'Something Different' Twists Tales

'Something Different' Twists Tales

Telling the familiar children’s story “The Three Bears” with music and dance numbers is one way that the Elden Street Players “Something Different 2002” will cause audiences to pay close attention to what might come next.

“The dance numbers are challenging to perform,” said David Sher, a member of an ensemble cast that will perform six children’s stories as the ninth year of “Something Different” opens Saturday, March 30 at the Industrial Strength Theatre in Herndon. “She didn’t cast dancers,” said Sher of his director-wife Holly Harrington.

“It’s fun this way and kids like music,” said cast member Marie Turner. “And it’s a good way to break up the show. We took familiar tunes and rewrote songs that relate to the story,” she said, citing the example of “The Rain in Spain,” becoming “The trees for bees blow gently in the breeze.”

“There are four songs that took several weeks to recreate. It takes time to butcher songs,” joked cast member Jim Wachhaus. “Let’s call it tender adaptation,” he said, correcting himself.

Wachhaus admitted that his most challenging, and also his favorite, role in the series of skits is playing a dancing chair in “The Three Bears.” “Do you know how hard it is to coordinate a hat and feet? It’s kind of like learning a manual transmission,” he said.

“ALL THE STORIES are open to a ‘Something Different’ interpretation — except ‘How Coyote Got Fire’ — that was untouchable — and we interpret widely,” said Sher.

“How Coyote Got Fire” are straight stories from American Indian legend, said Harrington. “They have a mystical feeling of their own. There’s no need to reinterpret,” she said.

“Motubo’s Good Fortune” is a morality story, said Harrington. “It’s an African version of the ‘Cinderella’ story, but there’s no glass slipper or any wicked step-anything. There are two girls, both beautiful, one greedy, one passionate and full of love. There is a lesson learned in the end,” said Harrington, without divulging the ending.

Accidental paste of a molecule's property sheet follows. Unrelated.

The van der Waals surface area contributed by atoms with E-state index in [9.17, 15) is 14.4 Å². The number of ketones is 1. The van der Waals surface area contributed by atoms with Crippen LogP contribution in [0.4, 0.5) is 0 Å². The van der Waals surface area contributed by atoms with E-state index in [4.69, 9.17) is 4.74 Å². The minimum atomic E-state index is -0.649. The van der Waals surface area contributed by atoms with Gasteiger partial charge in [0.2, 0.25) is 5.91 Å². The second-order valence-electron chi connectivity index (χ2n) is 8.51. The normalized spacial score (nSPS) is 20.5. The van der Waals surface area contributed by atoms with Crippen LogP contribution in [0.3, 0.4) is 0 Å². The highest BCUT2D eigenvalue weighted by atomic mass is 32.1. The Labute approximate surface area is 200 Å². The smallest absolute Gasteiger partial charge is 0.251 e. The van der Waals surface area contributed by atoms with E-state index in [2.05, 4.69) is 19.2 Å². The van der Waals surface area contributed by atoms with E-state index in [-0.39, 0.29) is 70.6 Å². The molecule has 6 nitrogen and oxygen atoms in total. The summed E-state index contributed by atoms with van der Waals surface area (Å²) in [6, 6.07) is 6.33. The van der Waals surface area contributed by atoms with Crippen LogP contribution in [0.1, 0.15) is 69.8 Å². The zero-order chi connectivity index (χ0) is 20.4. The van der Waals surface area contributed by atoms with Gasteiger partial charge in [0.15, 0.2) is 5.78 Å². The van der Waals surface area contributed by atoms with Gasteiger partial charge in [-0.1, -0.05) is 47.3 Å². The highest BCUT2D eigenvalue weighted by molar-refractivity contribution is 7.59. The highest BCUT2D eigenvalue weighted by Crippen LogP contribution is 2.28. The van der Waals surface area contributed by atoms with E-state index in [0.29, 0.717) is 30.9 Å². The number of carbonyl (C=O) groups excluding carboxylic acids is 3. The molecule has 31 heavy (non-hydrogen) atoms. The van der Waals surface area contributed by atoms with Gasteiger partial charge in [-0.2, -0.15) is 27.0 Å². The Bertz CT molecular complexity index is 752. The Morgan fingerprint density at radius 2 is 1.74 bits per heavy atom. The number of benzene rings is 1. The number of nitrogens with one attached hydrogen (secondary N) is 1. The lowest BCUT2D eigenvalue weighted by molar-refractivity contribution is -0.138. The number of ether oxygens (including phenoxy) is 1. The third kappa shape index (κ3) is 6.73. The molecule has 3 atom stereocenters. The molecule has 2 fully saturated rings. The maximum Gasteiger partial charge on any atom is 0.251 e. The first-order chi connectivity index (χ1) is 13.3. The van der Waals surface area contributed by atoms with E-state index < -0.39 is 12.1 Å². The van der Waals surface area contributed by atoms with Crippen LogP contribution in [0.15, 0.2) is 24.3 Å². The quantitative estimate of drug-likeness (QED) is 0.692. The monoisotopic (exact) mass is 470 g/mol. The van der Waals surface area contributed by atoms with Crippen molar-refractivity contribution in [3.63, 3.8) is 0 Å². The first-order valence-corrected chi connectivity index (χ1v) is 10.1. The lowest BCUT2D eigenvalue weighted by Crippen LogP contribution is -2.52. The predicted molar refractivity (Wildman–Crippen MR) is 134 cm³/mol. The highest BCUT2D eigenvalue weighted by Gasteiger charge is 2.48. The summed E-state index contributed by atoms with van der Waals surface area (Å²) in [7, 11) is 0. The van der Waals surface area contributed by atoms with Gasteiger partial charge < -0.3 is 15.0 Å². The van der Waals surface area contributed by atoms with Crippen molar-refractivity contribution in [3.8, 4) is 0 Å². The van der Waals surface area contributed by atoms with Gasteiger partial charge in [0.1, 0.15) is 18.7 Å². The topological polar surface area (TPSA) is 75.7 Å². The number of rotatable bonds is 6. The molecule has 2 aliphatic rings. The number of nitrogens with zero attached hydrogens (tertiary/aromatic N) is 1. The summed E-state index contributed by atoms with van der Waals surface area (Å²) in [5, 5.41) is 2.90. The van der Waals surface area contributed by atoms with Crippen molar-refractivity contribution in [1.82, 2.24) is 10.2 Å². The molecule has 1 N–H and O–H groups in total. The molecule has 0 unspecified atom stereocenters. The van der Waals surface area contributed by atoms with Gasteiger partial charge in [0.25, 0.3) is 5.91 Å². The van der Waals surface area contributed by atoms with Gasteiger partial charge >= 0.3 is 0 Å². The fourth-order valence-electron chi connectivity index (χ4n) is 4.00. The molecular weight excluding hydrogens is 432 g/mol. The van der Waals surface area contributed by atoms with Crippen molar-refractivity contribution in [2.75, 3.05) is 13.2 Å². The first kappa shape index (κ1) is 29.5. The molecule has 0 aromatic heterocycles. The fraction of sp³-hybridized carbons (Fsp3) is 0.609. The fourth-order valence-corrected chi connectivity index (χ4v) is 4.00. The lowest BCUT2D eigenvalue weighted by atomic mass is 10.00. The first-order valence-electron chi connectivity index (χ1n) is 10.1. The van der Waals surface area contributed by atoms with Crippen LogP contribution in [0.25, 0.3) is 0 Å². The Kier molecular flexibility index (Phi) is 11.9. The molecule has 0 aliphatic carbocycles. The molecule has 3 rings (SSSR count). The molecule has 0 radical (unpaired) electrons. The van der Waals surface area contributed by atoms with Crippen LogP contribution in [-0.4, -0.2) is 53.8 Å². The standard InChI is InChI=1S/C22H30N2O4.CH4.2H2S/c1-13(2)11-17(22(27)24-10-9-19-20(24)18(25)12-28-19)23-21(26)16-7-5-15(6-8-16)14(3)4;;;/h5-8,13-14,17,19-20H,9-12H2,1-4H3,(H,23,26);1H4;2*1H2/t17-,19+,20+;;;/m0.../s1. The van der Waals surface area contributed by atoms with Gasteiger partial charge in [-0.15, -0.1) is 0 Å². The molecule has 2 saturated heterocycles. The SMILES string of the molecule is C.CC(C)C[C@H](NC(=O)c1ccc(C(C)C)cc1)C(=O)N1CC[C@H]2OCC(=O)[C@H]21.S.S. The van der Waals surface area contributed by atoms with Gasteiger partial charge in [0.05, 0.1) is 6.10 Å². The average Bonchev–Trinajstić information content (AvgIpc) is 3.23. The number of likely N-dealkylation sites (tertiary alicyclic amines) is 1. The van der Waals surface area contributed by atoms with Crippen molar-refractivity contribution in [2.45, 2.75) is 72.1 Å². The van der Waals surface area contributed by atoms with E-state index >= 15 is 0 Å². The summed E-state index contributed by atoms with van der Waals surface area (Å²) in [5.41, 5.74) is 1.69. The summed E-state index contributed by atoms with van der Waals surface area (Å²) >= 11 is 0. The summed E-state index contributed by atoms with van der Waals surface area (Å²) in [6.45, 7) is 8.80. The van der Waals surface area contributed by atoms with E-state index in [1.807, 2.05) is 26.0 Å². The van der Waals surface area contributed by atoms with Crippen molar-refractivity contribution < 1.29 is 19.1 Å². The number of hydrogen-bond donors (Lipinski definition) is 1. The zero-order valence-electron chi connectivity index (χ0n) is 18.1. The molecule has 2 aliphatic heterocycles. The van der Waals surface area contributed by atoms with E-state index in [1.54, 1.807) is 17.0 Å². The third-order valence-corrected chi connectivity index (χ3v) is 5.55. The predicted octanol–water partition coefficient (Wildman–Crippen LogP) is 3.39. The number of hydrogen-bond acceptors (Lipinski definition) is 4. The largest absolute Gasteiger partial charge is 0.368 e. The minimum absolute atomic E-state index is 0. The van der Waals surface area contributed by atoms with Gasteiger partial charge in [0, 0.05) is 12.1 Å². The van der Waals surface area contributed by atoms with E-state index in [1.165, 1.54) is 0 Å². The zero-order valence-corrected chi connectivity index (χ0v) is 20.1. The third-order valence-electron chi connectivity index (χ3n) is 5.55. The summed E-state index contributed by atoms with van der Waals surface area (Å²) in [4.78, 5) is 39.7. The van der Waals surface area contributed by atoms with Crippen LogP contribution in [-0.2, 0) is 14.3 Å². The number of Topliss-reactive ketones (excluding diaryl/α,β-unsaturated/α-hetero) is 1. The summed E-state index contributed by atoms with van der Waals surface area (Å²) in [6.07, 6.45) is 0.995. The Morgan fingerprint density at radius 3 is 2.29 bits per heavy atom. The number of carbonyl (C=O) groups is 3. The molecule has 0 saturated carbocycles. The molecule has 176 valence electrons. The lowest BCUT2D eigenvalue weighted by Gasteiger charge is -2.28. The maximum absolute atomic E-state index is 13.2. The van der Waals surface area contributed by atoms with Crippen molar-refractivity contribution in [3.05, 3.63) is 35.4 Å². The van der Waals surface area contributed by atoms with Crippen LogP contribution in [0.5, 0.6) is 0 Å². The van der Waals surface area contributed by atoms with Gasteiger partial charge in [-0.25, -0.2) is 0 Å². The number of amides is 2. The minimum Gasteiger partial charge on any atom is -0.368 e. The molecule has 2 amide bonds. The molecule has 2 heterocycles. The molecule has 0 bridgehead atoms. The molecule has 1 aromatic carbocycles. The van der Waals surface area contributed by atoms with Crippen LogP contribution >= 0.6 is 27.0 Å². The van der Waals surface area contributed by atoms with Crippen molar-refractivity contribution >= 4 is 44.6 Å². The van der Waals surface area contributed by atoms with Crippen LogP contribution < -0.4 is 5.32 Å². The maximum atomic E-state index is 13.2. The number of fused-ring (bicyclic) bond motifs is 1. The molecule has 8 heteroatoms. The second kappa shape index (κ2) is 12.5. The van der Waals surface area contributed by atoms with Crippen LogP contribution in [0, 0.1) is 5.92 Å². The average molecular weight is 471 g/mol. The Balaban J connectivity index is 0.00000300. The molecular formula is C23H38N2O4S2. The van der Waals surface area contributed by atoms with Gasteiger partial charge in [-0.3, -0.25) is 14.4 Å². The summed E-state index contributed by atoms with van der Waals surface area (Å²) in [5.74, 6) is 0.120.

In “Rapunzel,” a universally known fairy-tale, “the kicker is the big finale,” said Sher. “Retaining its more traditional aspects is as traditional as ‘Something Different’ gets,” he said.

“My favorite role, hands down, is playing the wife in ‘Rapunzel,’ said cast member Karen Wachhaus. “I get to act opposite Dave. He brings out the humorous side of me in acting,” she said.

Vanessa Moir’s favorite role is also in “Rapunzel.” “I’m playing a wicked witch – which I enjoy playing. It’s more fun to play evil than good,” she said, also playing the evil sister in “Motubo.”

ON THE FLIP SIDE is Christine Lange, making her “Something Different” debut. “I get to be playful and exuberant. And I get away with a lot of shtick,” she said of her favorite role, Baby Bear in “The Three Bears.”

Happy she is not typecast, Turner said her favorite role is the turtle in “Brer Rabbit.” “I like it because it’s my chance not to be a mother or maiden. It’s an opportunity to make the character my own,” she said.

Playing no characters, but narrating each story is Anne Kight Lloyd. “I enjoy this because I get to tell the story.”

“She’s the pulse of the show,” said Harrington. “She sets the timing and does an incredible job.”

“Something Different 2002” opens on Saturday, March 30 at the Industrial Strength Theatre on Sunset Park Drive in Herndon with performances at 11 a.m. and 2 p.m. Tickets are $4. For more information, call 703-481-5930.